When Apple released Final Cut Pro X, I crushed them. In fact, most of the universe crushed them. It was a gigantic departure from the previous suite of video editing tools, FCP 7. I spent a lot of time, money, and courses learning FCP 7 and I was very familiar with the workflow. At first look, blowing up that well-established workflow and replacing it with what I thought was an amateurish, iMovie Pro, seemed like a demented business decision.
I pay attention to what Apple does. Some argue they are all hype, behind the technology, or too big brother. But listen. You absolutely have to give them credit for the iPhone, which was the first commercially successful touch screen phone. You have to give them credit for the iPod, the first commercially successful MP3 player (and the success of the iTunes store). You have to give them credit for the original Mac computers, that put a GUI out there for the non-geek. And you have to give them credit for having the first commercially successful tablet.
When you think of the technology you use very day, chances are Apple was the first company to make it or something like it. Many have copied their work. Many also argue they copy other people. Here’s the thing though, they have been wildly successful at creating very stable, very attractive, very useable products that people want to buy.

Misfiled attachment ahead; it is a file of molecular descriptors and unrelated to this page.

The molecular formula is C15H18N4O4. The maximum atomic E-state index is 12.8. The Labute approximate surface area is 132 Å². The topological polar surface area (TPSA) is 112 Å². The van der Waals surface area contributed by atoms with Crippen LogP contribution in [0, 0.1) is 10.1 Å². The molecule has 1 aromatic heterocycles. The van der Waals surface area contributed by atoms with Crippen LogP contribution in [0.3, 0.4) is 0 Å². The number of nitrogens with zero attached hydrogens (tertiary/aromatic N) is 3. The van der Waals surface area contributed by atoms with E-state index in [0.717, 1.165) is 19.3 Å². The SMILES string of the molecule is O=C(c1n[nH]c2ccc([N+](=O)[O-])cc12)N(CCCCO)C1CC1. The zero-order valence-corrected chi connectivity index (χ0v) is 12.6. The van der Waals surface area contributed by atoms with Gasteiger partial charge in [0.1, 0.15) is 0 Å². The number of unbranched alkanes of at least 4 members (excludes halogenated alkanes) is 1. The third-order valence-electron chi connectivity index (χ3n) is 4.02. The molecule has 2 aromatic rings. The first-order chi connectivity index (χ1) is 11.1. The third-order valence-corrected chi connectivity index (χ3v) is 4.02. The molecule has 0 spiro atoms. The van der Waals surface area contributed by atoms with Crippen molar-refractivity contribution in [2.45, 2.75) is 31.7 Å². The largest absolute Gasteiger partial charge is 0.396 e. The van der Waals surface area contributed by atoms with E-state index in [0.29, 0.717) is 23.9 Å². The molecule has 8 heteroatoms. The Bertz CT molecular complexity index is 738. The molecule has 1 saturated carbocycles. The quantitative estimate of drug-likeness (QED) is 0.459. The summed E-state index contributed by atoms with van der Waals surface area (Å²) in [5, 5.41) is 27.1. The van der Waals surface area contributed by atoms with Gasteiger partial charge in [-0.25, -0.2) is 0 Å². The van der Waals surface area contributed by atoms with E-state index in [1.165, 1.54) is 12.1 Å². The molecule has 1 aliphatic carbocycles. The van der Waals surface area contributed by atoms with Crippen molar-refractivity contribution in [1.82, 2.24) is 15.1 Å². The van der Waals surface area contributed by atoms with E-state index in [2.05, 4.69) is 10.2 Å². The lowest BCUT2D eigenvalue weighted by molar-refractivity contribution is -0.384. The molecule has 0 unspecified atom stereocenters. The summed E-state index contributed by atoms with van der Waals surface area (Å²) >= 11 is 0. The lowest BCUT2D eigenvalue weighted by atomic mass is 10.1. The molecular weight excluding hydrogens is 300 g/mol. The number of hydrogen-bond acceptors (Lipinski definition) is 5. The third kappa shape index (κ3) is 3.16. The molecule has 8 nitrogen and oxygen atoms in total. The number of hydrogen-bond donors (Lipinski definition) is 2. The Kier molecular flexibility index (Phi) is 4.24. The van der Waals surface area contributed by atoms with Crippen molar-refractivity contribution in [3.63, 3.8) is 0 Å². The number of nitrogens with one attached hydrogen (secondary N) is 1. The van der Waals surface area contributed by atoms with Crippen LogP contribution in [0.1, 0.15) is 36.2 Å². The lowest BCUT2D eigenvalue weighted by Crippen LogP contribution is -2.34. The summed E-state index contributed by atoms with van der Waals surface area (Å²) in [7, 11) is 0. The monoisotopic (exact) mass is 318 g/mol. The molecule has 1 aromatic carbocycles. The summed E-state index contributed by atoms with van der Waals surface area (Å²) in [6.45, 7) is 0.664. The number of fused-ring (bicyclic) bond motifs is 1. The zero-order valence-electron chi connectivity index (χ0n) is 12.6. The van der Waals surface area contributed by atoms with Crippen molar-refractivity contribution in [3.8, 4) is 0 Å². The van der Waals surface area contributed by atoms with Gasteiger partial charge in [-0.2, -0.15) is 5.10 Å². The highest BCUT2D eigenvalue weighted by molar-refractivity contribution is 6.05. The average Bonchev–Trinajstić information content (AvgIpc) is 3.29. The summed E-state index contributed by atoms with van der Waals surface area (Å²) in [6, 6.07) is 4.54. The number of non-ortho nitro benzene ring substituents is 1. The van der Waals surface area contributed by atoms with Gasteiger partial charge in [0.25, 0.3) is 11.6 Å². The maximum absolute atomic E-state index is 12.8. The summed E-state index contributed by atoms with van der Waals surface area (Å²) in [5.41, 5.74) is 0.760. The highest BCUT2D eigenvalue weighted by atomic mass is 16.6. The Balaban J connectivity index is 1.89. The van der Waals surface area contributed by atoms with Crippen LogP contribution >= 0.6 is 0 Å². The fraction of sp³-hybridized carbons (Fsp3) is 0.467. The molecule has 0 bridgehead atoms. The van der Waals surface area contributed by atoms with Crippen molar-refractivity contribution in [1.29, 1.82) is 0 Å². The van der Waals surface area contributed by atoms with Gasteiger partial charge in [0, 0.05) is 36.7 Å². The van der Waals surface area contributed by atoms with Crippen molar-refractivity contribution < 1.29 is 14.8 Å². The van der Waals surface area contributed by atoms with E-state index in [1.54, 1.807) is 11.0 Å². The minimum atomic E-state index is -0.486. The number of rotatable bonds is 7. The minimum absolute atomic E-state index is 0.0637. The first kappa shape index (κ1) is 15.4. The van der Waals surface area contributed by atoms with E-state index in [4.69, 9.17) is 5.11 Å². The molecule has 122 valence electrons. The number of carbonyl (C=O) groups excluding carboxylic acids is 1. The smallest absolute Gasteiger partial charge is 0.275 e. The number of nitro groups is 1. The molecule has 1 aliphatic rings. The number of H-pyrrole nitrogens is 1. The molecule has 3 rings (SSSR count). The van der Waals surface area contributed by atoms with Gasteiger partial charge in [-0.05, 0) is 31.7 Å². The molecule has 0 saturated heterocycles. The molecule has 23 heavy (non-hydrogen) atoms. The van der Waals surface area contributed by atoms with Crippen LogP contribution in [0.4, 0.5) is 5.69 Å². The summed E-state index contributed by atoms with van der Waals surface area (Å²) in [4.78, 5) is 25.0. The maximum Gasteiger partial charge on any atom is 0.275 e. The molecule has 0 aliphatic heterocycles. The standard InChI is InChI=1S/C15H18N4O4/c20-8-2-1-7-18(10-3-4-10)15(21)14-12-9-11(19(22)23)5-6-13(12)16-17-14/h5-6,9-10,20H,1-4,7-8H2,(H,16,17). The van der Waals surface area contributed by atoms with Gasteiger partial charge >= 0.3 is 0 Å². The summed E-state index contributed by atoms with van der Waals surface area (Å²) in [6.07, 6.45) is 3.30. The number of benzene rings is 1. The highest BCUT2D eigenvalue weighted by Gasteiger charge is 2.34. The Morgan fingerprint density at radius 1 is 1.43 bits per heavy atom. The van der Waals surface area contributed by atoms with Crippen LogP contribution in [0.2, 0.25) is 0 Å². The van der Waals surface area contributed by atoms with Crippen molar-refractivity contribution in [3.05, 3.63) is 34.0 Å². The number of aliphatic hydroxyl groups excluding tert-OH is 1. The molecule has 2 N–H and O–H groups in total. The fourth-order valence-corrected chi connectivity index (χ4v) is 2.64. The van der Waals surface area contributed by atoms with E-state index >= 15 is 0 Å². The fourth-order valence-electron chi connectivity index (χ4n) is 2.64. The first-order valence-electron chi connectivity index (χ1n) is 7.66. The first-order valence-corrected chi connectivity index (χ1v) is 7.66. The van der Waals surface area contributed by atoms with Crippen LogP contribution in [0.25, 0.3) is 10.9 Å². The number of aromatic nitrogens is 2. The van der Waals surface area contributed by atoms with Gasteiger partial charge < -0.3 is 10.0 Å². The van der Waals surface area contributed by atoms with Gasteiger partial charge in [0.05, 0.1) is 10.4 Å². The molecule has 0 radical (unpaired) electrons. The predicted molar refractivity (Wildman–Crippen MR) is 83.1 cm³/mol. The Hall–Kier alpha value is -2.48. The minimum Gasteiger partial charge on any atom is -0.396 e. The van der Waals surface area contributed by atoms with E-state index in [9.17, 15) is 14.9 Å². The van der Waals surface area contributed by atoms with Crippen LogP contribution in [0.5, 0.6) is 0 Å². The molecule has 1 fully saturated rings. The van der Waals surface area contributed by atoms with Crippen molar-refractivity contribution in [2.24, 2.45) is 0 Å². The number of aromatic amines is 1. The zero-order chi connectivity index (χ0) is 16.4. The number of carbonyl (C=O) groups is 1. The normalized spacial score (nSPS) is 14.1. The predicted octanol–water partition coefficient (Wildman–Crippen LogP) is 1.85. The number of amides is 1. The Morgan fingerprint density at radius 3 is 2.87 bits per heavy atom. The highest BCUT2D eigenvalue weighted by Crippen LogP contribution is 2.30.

So when they announce a new Mac Pro coming this year (much awaited I might add) that has limited internal expandability (PCIe, 2.5 or 3.5 ssds, etc.), my first reaction is “WTF, APPLE!!!”. But then I think back to Final Cut Pro X. I absolutely hated it when it was released. But one thing it did was utilize every ounce of computing power. So I kept at it. And what I’ve found is that Apple was absolutely brilliant in their design and development of FCP X.
So I look at the new Mac Pro through that lens. It is a ridiculously fast platform right out of the box. It’s married with an OS that was written for the hardware. Native applications like FCP and Logic (which are the two most resource intensive programs I use) were designed for the hardware and will continue to be updated to work seamlessly.
Apple has started trends for decades. Many of those things were ideas others had tried and flopped at. We have touch phones, tablets, and some would argue personal computers because of Apple’s ability to make tech accessible. I have no doubt that the smart people in Cupertino are 10 steps ahead of their critics on this new Mac Pro.
I spent most of my life using PCs simply because I couldn’t afford Apple products. But you truly do get what you pay for. The highest end Alienware Dell I ever owned was a glitchy, laggy, fiesty piece of crap compared to any Mac or Macbook currently on the market.
This isn’t an ad for Apple. If you want to add bizarre hardware to your computer or modify system components in your OS, Mac probably isn’t for you. But if you’re a software USER, I just can’t imagine why anyone would want to use anything Microsoft puts out over what Apple has to offer.